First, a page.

It’s a move long overdue, and one that will make a huge difference to travelers in China. After years of trying, authorities have finally allowed Alibaba and Tencent to open up their mobile payment apps to visitors in China. For many foreigners who’ve traveled to the country before, the move is overdue.

(Abacus is a unit of the South China Morning Post, which is owned by Alibaba.)

Until now, travelers needed a Chinese bank account to load up their electronic wallets… which is a bit of a problem for anyone who doesn’t actually live in China. So instead of paying with their smartphones like locals do, tourists and business travelers had to whip out cash instead. And some say that in China, banknotes don’t always work.

“A lot of restaurants now in China now only accept Alipay or WeChat Pay, and so the problem is you can’t go and eat in a lot of restaurants you want to go to,” said Shaun Rein, founder of the China Market Research Group and author of “The War for China’s Wallet.”

“The other thing that foreigners complain about is that it’s very difficult for them to book taxis or to arrange for tickets, like at the Forbidden City and a lot of national attractions.”

QR codes for WeChat Pay and Alipay at a seafood stall in a market in Beijing. (Picture: How Hwee Young/EPA)

Unlike in the West, China’s consumers leapfrogged credit cards and have gone straight from cash to smartphones. One reason is that Chinese apps have embraced the QR code — a far simpler, cheaper and more accessible payment method compared to NFC, adopted by Western apps like Apple Pay.

As of June, China is home to about 621 million mobile payment users — nearly 45% of the country’s population. It’s a sizeable chunk of people, but it still means that there’s a huge group left behind by the cashless revolution, including senior citizens. Often, they fall into the same predicament as foreigners unaccustomed to Chinese technology.

“A lot of supermarkets might have one cash-only counter — very often they never even open it — or you might have a hundred people over the age of 70 standing in line trying to buy items because they don’t know how to use a mobile phone,” said Rein.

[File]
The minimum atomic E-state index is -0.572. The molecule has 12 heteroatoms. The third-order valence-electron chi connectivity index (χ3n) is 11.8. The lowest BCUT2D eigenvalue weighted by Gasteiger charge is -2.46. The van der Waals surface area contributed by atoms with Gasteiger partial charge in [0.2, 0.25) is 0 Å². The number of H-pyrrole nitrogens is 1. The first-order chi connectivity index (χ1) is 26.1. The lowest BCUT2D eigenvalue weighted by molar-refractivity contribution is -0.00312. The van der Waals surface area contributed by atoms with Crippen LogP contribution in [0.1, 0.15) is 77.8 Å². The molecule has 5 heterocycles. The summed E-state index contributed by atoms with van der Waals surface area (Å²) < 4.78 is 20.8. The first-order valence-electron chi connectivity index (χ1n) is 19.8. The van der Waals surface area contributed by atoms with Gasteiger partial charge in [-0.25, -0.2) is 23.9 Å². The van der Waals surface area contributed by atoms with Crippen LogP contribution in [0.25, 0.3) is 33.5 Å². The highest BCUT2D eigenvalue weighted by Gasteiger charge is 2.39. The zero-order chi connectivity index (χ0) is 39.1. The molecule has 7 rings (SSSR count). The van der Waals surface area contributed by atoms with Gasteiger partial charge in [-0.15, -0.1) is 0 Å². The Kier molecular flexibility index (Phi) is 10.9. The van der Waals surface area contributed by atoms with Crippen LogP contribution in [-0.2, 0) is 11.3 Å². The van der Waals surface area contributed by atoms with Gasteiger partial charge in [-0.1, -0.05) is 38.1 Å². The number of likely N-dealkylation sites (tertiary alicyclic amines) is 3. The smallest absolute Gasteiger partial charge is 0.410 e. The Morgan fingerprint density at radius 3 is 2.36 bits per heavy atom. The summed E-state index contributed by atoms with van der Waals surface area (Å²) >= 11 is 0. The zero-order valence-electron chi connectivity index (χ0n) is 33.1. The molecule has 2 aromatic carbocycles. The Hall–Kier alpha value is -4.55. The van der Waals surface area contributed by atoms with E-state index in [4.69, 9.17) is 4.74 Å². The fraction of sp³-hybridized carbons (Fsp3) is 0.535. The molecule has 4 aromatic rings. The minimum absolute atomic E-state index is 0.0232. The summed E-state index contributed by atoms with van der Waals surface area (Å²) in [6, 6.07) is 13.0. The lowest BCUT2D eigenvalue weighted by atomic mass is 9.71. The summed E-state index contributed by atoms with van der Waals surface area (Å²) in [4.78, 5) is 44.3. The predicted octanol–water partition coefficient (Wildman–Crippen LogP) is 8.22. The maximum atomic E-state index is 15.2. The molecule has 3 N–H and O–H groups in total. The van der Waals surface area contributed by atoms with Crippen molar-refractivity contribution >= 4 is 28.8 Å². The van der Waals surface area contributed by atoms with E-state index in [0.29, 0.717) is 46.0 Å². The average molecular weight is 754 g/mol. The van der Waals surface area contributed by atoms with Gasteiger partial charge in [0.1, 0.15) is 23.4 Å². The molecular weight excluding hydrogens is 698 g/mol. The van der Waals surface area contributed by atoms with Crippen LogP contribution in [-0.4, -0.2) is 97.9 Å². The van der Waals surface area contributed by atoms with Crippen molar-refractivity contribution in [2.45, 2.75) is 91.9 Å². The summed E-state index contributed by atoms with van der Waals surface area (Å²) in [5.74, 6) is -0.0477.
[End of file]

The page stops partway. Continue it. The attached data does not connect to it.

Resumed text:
A customer scanning an Alipay payment code held by a flight attendant on a plane bound for Helsinki from Beijing. (Picture: Zhang Xuan/Xinhua)

Under the new change, Alipay and WeChat now allow foreigners to pay in China by linking up with an international credit card. It’s expected to make lives easier for regular travelers who previously had to resort to creative workarounds to use these apps.

“Nobody uses cash in the big metropolitan areas where I travelled,” said Urs Bolt, a Swiss-based wealth tech and digital assets advisor who visits China for work.

“I asked my local friends to send me some money to WeChat Pay so I could at least pay a local taxi in case I needed to. I had to give her physical cash as I wasn't able to link my foreign credit card.”

Ed Sander, a Dutch lecturer who leads study tours to China for business professionals, gave out "relative cards" to some tour participants for use on WeChat. These are supplementary cards intended for parents who want to give their kids an allowance.

“The disadvantage is that you can only hand out a maximum of four relative cards,” he said. “But between me, my wife and sometimes a local guide we were able to arrange this.”

A WeChat Pay QR code at a vegetable stand in a Beijing market. (Picture: Simon Song/SCMP)

Sander said this week’s changes should be a welcome update for regular visitors. But he also believes that tourists have less of an incentive to use these apps since plenty of merchants still accept paper money. Last year, China’s central bank ordered hundreds of shops to stop rejecting cash.

He also doubts if tourists will go through the trouble of downloading an unfamiliar app that requires users to surrender more than the usual amount of personal data. Alipay, for instance, requires tourists to submit their passport number and a picture of a valid Chinese visa, among other personal information.

Rein, though, thinks privacy concerns won’t stop foreigners from using these apps in China, where alternatives like Apple Pay are far less popular.

“When they’re in China, if they don’t have the apps, they can’t function,” he said. “So the convenience of it outweighs any privacy concerns. And that’s what you’re seeing with mainland Chinese consumers as well.”

“Alibaba and Tencent have way too much data on every individual mainlander. They know exactly where we’re traveling, what we’re buying, who we’re going with, what we’re watching… But mainlanders still use [the apps] because of the convenience. And I expect that foreigners are going to do the same once they’re in China.”